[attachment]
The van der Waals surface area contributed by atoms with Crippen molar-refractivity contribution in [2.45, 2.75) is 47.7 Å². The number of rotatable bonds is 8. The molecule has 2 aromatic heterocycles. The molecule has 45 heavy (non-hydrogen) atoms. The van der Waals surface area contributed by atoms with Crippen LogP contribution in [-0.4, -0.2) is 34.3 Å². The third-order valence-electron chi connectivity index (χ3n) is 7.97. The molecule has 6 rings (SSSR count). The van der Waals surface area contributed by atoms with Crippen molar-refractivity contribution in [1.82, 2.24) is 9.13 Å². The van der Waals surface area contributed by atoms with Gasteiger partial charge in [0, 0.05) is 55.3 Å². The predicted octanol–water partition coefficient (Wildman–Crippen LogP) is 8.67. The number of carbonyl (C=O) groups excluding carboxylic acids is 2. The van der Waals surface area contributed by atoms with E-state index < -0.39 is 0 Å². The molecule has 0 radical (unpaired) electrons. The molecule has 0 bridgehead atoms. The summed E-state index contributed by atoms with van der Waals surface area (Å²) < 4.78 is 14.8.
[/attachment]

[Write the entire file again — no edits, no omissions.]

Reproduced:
The van der Waals surface area contributed by atoms with Crippen molar-refractivity contribution in [2.45, 2.75) is 47.7 Å². The number of rotatable bonds is 8. The molecule has 2 aromatic heterocycles. The molecule has 45 heavy (non-hydrogen) atoms. The van der Waals surface area contributed by atoms with Crippen LogP contribution in [-0.4, -0.2) is 34.3 Å². The third-order valence-electron chi connectivity index (χ3n) is 7.97. The molecule has 6 rings (SSSR count). The van der Waals surface area contributed by atoms with Crippen molar-refractivity contribution in [1.82, 2.24) is 9.13 Å². The van der Waals surface area contributed by atoms with Gasteiger partial charge in [0, 0.05) is 55.3 Å². The predicted octanol–water partition coefficient (Wildman–Crippen LogP) is 8.67. The number of carbonyl (C=O) groups excluding carboxylic acids is 2. The van der Waals surface area contributed by atoms with E-state index < -0.39 is 0 Å². The molecule has 0 radical (unpaired) electrons. The molecule has 0 bridgehead atoms. The summed E-state index contributed by atoms with van der Waals surface area (Å²) < 4.78 is 14.8.